Friday, March 30, 2012

Transform submission to the Home Affairs Select Committee Inquiry into Drug Policy

All written submissions to the Home Affairs Select Committee Inquiry into Drug Policy have now been published in one mammoth 720-page pdf document which makes for intermittently fascinating reading that would fill many blogs for anyone with the time an inclination (it will certainly be useful reference tool in the future).

Transform's submission is included and we have also made it available to read online in pdf as originally formatted and coming in at a more managable 11 pages. Due to word constraints, our submission mainly focuses on addressing two of the inquiry's key considerations:

  • The extent to which the Government’s 2010 drug strategy is a ‘fiscally responsible policy with strategies grounded in science, health, security and human rights’ in line with the recent recommendation by the GlobalCommission on Drug Policy, and:
  • Whether detailed consideration ought to be given to alternative ways of tackling the drugs dilemma, as recommended by the Select Committee in 2002
Our submission also gives an overview of some of the key issues involved in the legal regulation of drugs. Note that although not mentioned in the above terms of reference - the 2002 HASC report recommended that 'the Government initiates a discussion within the Commission on Narcotic Drugs of alternative ways—including the possibility of legalisation and regulation—to tackle the global drugs dilemma'. When HASC looked at this topic in 2002 there were few, if any, detailed published explorations of a how a legal system of drug market cregulation might work. This gap in the literature has subsequently been filled by Transform's ‘After the War on Drugs: Blueprint for Regulation’, as well as other publications such as those from the King County Bar Association and The Health Officers Council of British Colombia.)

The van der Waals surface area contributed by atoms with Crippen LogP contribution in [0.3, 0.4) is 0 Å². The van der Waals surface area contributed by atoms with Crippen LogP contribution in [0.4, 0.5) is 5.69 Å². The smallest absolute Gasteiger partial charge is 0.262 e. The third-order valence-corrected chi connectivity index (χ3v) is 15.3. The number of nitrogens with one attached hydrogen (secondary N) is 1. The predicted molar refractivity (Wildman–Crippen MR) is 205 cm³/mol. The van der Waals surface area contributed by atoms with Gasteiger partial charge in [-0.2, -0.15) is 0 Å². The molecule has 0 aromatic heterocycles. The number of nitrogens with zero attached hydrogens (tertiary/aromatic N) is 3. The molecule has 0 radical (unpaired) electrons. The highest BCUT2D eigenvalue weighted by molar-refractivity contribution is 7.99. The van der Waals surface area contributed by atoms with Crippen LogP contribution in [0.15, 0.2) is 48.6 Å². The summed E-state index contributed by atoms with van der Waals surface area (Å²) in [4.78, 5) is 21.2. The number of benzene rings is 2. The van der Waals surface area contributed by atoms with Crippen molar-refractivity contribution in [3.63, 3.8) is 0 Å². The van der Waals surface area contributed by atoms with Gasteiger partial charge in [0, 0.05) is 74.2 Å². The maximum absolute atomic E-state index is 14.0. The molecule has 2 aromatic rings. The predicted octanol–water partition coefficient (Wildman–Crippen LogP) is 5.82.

Importantly, the Transform submission also picks apart some of the government's standard responses to calls for debate on alternatives to prohibition and discusses the factors that are currently impeding drug policy reform. Our submission (PDF) concludes by making the following recommendations to the committee:

  • Make a clear call for decriminalisation of possession of drugs for personal use 
  • Re-state the 2002 recommendation 24, and build on this by calling on the Government to show pro-active leadership in promoting the debate on alternatives to prohibition (including legalisation/regulation) in a range of international fora, including the Commission on Narcotic Drugs, but also a range of other relevant UN and international fora 
  • Call for the establishment of a joint select committee inquiry to conduct a cross departmental inquiry into alternatives to prohibition 
  • Noting that the HASC in 2010 recommended a “a full and independent value-for-money assessment of the Misuse of Drugs Act 1971 and related legislation and policy”, call for a comprehensive independent Impact Assessment of UK drug policy and legislation, both domestic and international commitments. Such an IA should consider alternative approaches, including intensifying the war on drugs, maintaining the status quo, decriminalisation models, and legalisation/regulation models. This undertaking could potentially involve a series of parallel thematic Impact Assessments (ie human rights, health, development, crime etc) 
  • Call for the UN conventions to be revised to remove the stranglehold on individual states exploring models of legal drug market regulation, allowing experimentation by expanding the menu of available options
Download the Transform submission.


Anonymous said...

With regard to your comment "Such an IA should consider alternative approaches, including intensifying the war on drugs, maintaining the status quo".
I think your submission is excellent, except for these two.